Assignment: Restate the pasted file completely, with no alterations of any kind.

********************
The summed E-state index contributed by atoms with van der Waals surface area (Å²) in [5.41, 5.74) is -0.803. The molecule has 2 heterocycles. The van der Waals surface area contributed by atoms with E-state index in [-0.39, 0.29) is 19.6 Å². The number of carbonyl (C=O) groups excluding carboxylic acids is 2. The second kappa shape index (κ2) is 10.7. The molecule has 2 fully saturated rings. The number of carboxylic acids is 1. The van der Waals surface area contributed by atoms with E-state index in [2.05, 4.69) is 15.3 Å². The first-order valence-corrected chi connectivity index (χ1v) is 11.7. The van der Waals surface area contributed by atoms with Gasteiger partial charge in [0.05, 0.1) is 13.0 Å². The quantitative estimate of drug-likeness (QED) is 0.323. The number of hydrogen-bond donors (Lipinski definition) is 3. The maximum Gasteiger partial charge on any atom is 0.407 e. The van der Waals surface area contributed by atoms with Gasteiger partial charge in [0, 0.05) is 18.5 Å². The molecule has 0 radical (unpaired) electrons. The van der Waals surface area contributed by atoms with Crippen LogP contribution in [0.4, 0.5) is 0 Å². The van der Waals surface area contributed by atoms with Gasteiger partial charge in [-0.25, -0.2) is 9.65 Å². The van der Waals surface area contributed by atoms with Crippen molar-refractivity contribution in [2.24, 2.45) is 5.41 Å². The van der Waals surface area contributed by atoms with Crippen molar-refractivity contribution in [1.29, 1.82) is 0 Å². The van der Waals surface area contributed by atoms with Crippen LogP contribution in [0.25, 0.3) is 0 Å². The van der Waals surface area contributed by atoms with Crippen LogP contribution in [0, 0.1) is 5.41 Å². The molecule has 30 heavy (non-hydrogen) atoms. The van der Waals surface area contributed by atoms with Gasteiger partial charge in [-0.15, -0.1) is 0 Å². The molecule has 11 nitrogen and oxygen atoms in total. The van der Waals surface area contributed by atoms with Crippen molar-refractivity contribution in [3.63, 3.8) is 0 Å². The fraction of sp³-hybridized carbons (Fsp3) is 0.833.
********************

The summed E-state index contributed by atoms with van der Waals surface area (Å²) in [5.41, 5.74) is -0.803. The molecule has 2 heterocycles. The van der Waals surface area contributed by atoms with E-state index in [-0.39, 0.29) is 19.6 Å². The number of carbonyl (C=O) groups excluding carboxylic acids is 2. The second kappa shape index (κ2) is 10.7. The molecule has 2 fully saturated rings. The number of carboxylic acids is 1. The van der Waals surface area contributed by atoms with E-state index in [2.05, 4.69) is 15.3 Å². The first-order valence-corrected chi connectivity index (χ1v) is 11.7. The van der Waals surface area contributed by atoms with Gasteiger partial charge in [0.05, 0.1) is 13.0 Å². The quantitative estimate of drug-likeness (QED) is 0.323. The number of hydrogen-bond donors (Lipinski definition) is 3. The maximum Gasteiger partial charge on any atom is 0.407 e. The van der Waals surface area contributed by atoms with Gasteiger partial charge in [0, 0.05) is 18.5 Å². The molecule has 0 radical (unpaired) electrons. The van der Waals surface area contributed by atoms with Crippen LogP contribution in [0.4, 0.5) is 0 Å². The van der Waals surface area contributed by atoms with Gasteiger partial charge in [-0.25, -0.2) is 9.65 Å². The van der Waals surface area contributed by atoms with Crippen molar-refractivity contribution in [2.24, 2.45) is 5.41 Å². The van der Waals surface area contributed by atoms with Crippen molar-refractivity contribution in [1.29, 1.82) is 0 Å². The van der Waals surface area contributed by atoms with Crippen LogP contribution in [0.25, 0.3) is 0 Å². The van der Waals surface area contributed by atoms with Crippen LogP contribution in [0, 0.1) is 5.41 Å². The molecule has 30 heavy (non-hydrogen) atoms. The van der Waals surface area contributed by atoms with Gasteiger partial charge in [-0.15, -0.1) is 0 Å². The molecule has 11 nitrogen and oxygen atoms in total. The van der Waals surface area contributed by atoms with Crippen molar-refractivity contribution in [3.63, 3.8) is 0 Å². The fraction of sp³-hybridized carbons (Fsp3) is 0.833.